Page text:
nachricht Plant-based substance boosts eyelash growth
09.12.2016 | Fraunhofer-Institut für Angewandte Polymerforschung IAP

All articles from Life Sciences >>>

The most recent press releases about innovation >>>

Die letzten 5 Focus-News des innovations-reports im Überblick:

Im Focus: Electron highway inside crystal

Physicists of the University of Würzburg have made an astonishing discovery in a specific type of topological insulators. The effect is due to the structure of the materials used. The researchers have now published their work in the journal Science.

Topological insulators are currently the hot topic in physics according to the newspaper Neue Zürcher Zeitung. Only a few weeks ago, their importance was...

Im Focus: Significantly more productivity in USP lasers

In recent years, lasers with ultrashort pulses (USP) down to the femtosecond range have become established on an industrial scale. They could advance some applications with the much-lauded “cold ablation” – if that meant they would then achieve more throughput. A new generation of process engineering that will address this issue in particular will be discussed at the “4th UKP Workshop – Ultrafast Laser Technology” in April 2017.

Even back in the 1990s, scientists were comparing materials processing with nanosecond, picosecond and femtosesecond pulses. The result was surprising:...

Im Focus: Shape matters when light meets atom

Mapping the interaction of a single atom with a single photon may inform design of quantum devices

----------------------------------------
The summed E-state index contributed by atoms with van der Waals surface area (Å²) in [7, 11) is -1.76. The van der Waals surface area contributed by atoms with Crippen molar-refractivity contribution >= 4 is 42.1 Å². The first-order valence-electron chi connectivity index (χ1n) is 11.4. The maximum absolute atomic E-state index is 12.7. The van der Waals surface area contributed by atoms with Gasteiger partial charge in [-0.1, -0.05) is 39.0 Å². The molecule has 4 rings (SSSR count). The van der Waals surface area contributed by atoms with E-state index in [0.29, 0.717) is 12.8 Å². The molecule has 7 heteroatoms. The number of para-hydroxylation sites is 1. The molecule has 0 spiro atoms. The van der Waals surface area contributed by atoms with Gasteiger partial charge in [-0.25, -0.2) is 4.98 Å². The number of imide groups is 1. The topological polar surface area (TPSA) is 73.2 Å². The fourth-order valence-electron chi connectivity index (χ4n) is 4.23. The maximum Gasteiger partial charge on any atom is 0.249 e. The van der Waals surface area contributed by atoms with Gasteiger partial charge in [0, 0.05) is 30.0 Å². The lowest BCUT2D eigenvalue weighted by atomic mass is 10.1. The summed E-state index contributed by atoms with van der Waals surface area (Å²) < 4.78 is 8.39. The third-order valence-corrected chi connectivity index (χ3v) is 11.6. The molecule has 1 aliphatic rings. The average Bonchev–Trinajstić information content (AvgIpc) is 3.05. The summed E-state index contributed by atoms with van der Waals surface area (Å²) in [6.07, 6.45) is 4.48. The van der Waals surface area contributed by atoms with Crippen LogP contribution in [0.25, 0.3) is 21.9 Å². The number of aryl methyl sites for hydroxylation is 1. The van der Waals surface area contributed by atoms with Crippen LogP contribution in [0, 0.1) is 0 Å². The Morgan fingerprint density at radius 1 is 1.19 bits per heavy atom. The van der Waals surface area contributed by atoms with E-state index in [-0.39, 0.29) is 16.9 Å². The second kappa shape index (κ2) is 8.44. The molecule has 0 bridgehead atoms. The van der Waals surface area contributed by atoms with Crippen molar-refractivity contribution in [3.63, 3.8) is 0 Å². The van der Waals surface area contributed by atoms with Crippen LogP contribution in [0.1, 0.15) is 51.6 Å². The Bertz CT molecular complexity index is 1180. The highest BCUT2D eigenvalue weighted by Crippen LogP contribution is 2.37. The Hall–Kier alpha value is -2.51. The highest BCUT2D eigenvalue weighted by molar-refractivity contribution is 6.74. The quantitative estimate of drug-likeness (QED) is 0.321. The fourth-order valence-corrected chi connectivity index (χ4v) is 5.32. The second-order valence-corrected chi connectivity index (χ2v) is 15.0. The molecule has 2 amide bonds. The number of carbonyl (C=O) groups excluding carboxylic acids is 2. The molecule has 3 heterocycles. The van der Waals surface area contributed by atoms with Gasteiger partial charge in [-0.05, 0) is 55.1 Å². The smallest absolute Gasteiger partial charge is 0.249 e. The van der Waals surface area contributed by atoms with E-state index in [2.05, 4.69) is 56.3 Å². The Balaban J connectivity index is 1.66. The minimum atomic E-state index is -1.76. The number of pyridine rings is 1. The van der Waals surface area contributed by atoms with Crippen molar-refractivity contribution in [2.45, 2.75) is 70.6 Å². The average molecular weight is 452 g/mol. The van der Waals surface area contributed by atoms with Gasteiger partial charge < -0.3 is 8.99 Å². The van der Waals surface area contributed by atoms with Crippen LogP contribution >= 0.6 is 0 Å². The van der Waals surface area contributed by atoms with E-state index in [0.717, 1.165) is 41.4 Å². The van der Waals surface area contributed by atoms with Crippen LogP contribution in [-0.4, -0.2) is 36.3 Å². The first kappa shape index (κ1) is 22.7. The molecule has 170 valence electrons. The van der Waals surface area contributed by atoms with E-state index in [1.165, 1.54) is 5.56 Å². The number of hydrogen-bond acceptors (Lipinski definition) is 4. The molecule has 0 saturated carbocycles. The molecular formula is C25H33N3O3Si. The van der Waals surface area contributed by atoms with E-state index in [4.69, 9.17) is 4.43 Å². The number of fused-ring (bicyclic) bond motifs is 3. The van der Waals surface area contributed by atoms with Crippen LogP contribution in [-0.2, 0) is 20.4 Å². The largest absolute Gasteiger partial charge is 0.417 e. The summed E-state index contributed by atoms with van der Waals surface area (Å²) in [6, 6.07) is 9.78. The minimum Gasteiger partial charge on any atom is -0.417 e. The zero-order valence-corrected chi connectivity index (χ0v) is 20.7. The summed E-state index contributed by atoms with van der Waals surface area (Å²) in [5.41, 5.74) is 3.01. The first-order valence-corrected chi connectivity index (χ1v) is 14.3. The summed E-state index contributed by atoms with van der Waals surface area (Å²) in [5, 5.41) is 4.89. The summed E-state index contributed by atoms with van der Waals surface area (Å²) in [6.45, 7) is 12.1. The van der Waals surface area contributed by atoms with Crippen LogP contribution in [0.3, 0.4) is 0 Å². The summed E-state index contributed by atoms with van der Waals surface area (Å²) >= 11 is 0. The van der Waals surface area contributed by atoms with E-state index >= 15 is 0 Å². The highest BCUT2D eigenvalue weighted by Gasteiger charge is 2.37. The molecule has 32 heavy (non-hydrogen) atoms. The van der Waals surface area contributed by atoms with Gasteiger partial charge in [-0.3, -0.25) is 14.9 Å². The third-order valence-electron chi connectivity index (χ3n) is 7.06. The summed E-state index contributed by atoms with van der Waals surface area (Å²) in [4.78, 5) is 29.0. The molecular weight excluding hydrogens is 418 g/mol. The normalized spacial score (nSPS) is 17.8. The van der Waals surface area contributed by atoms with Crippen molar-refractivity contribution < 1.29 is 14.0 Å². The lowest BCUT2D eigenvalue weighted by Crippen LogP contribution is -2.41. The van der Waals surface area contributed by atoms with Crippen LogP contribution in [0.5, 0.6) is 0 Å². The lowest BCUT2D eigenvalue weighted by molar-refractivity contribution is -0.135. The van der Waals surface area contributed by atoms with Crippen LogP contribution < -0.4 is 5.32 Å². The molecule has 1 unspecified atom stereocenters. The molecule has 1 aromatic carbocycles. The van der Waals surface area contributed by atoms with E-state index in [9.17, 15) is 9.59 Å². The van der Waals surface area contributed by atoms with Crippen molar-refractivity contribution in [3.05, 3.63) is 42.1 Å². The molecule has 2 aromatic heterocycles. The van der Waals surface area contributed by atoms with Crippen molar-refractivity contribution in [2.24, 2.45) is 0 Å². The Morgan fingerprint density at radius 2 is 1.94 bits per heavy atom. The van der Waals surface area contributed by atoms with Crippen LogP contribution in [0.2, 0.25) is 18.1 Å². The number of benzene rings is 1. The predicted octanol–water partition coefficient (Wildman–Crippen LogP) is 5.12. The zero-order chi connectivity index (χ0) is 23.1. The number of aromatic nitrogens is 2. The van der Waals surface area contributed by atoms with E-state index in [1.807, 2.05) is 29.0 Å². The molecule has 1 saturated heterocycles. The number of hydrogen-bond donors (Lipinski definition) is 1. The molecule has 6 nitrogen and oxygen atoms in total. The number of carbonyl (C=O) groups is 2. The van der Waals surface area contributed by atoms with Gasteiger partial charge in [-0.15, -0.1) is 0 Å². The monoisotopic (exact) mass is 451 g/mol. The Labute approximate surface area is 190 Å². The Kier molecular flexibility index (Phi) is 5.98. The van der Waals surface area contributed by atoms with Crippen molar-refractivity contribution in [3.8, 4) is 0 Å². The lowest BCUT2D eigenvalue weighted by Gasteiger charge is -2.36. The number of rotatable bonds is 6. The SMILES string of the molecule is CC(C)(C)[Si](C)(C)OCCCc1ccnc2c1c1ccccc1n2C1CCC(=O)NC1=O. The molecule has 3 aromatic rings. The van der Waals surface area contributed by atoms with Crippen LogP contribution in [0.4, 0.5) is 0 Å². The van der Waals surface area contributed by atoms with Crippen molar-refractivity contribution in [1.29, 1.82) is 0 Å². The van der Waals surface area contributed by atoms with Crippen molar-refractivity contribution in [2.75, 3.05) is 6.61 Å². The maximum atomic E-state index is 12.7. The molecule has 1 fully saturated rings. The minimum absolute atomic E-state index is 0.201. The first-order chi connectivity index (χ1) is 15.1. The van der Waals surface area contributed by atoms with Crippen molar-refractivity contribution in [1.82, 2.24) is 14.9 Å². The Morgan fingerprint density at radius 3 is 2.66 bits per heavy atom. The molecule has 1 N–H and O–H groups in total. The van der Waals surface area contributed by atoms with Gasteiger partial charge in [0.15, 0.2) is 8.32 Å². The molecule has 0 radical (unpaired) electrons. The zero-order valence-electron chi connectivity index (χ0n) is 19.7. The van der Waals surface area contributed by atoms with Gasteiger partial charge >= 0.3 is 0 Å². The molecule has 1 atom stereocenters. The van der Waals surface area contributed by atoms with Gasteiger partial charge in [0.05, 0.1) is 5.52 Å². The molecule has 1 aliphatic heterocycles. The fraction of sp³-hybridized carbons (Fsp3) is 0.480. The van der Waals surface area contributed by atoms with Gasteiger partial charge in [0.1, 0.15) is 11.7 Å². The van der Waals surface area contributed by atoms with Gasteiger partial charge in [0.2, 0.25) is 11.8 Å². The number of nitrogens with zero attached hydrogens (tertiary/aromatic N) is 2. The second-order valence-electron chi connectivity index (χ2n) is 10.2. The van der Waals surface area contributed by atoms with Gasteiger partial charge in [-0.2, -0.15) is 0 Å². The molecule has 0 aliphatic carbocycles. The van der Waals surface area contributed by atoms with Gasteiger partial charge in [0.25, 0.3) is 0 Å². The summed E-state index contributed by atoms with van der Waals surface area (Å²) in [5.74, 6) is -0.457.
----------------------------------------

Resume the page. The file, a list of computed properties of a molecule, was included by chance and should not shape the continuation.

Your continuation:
Have you ever wondered how you see the world? Vision is about photons of light, which are packets of energy, interacting with the atoms or molecules in what...

Im Focus: Novel silicon etching technique crafts 3-D gradient refractive index micro-optics

A multi-institutional research collaboration has created a novel approach for fabricating three-dimensional micro-optics through the shape-defined formation of porous silicon (PSi), with broad impacts in integrated optoelectronics, imaging, and photovoltaics.

Working with colleagues at Stanford and The Dow Chemical Company, researchers at the University of Illinois at Urbana-Champaign fabricated 3-D birefringent...

Im Focus: Quantum Particles Form Droplets

In experiments with magnetic atoms conducted at extremely low temperatures, scientists have demonstrated a unique phase of matter: The atoms form a new type of quantum liquid or quantum droplet state. These so called quantum droplets may preserve their form in absence of external confinement because of quantum effects. The joint team of experimental physicists from Innsbruck and theoretical physicists from Hannover report on their findings in the journal Physical Review X.

“Our Quantum droplets are in the gas phase but they still drop like a rock,” explains experimental physicist Francesca Ferlaino when talking about the...

All Focus news of the innovation-report >>>

Anzeige

Anzeige

Event News

ICTM Conference 2017: Production technology for turbomachine manufacturing of the future

16.11.2016 | Event News

Innovation Day Laser Technology – Laser Additive Manufacturing

01.11.2016 | Event News

#IC2S2: When Social Science meets Computer Science - GESIS will host the IC2S2 conference 2017

14.10.2016 | Event News

 
Latest News

Researchers identify potentially druggable mutant p53 proteins that promote cancer growth

09.12.2016 | Life Sciences

Scientists produce a new roadmap for guiding development & conservation in the Amazon

09.12.2016 | Ecology, The Environment and Conservation

Satellites, airport visibility readings shed light on troops' exposure to air pollution

09.12.2016 | Health and Medicine

VideoLinks
B2B-VideoLinks
More VideoLinks >>>